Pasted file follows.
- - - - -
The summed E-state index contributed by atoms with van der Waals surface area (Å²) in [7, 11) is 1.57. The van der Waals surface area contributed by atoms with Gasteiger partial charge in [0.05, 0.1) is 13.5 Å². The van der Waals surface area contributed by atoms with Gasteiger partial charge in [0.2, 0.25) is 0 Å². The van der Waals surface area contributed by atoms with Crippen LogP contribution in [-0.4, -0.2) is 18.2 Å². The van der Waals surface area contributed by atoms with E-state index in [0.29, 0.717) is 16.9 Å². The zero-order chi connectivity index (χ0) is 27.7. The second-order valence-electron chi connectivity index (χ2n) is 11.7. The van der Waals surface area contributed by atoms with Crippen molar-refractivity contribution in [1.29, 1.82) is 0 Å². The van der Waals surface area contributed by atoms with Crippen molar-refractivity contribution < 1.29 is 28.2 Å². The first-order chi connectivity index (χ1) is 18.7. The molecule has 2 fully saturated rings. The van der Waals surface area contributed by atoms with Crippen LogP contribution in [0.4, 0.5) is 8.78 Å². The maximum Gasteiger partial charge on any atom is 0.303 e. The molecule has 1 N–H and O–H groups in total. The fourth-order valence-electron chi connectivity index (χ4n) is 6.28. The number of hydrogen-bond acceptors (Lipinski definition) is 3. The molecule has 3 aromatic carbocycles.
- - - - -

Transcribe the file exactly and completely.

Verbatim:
The summed E-state index contributed by atoms with van der Waals surface area (Å²) in [7, 11) is 1.57. The van der Waals surface area contributed by atoms with Gasteiger partial charge in [0.05, 0.1) is 13.5 Å². The van der Waals surface area contributed by atoms with Gasteiger partial charge in [0.2, 0.25) is 0 Å². The van der Waals surface area contributed by atoms with Crippen LogP contribution in [-0.4, -0.2) is 18.2 Å². The van der Waals surface area contributed by atoms with E-state index in [0.29, 0.717) is 16.9 Å². The zero-order chi connectivity index (χ0) is 27.7. The second-order valence-electron chi connectivity index (χ2n) is 11.7. The van der Waals surface area contributed by atoms with Crippen molar-refractivity contribution in [1.29, 1.82) is 0 Å². The van der Waals surface area contributed by atoms with Crippen molar-refractivity contribution < 1.29 is 28.2 Å². The first-order chi connectivity index (χ1) is 18.7. The molecule has 2 fully saturated rings. The van der Waals surface area contributed by atoms with Crippen LogP contribution in [0.4, 0.5) is 8.78 Å². The maximum Gasteiger partial charge on any atom is 0.303 e. The molecule has 1 N–H and O–H groups in total. The fourth-order valence-electron chi connectivity index (χ4n) is 6.28. The number of hydrogen-bond acceptors (Lipinski definition) is 3. The molecule has 3 aromatic carbocycles.